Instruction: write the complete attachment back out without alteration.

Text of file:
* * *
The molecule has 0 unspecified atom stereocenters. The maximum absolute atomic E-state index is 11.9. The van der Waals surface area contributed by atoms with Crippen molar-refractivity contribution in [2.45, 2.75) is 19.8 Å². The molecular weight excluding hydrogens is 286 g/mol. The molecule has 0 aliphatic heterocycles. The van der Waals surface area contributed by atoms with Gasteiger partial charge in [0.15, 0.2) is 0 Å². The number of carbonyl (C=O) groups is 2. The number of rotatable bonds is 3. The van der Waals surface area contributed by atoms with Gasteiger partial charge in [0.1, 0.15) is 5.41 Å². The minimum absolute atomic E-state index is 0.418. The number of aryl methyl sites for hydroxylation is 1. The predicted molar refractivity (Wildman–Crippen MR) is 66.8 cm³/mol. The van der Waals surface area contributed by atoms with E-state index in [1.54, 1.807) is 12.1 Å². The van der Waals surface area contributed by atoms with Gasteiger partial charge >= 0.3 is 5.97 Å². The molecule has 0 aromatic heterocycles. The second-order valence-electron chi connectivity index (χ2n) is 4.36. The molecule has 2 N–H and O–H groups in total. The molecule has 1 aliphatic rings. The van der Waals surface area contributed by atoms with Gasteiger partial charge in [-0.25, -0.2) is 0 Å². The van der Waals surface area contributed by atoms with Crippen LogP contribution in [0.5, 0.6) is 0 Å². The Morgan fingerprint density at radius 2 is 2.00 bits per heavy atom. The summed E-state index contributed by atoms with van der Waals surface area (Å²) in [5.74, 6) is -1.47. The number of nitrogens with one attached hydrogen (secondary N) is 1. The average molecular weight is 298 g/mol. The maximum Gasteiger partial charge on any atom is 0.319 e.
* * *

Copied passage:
The molecule has 0 unspecified atom stereocenters. The maximum absolute atomic E-state index is 11.9. The van der Waals surface area contributed by atoms with Crippen molar-refractivity contribution in [2.45, 2.75) is 19.8 Å². The molecular weight excluding hydrogens is 286 g/mol. The molecule has 0 aliphatic heterocycles. The van der Waals surface area contributed by atoms with Gasteiger partial charge in [0.15, 0.2) is 0 Å². The number of carbonyl (C=O) groups is 2. The number of rotatable bonds is 3. The van der Waals surface area contributed by atoms with Gasteiger partial charge in [0.1, 0.15) is 5.41 Å². The minimum absolute atomic E-state index is 0.418. The number of aryl methyl sites for hydroxylation is 1. The predicted molar refractivity (Wildman–Crippen MR) is 66.8 cm³/mol. The van der Waals surface area contributed by atoms with E-state index in [1.54, 1.807) is 12.1 Å². The van der Waals surface area contributed by atoms with Gasteiger partial charge >= 0.3 is 5.97 Å². The molecule has 0 aromatic heterocycles. The second-order valence-electron chi connectivity index (χ2n) is 4.36. The molecule has 2 N–H and O–H groups in total. The molecule has 1 aliphatic rings. The van der Waals surface area contributed by atoms with Gasteiger partial charge in [-0.25, -0.2) is 0 Å². The van der Waals surface area contributed by atoms with Crippen LogP contribution in [0.5, 0.6) is 0 Å². The Morgan fingerprint density at radius 2 is 2.00 bits per heavy atom. The summed E-state index contributed by atoms with van der Waals surface area (Å²) in [5.74, 6) is -1.47. The number of nitrogens with one attached hydrogen (secondary N) is 1. The average molecular weight is 298 g/mol. The maximum Gasteiger partial charge on any atom is 0.319 e.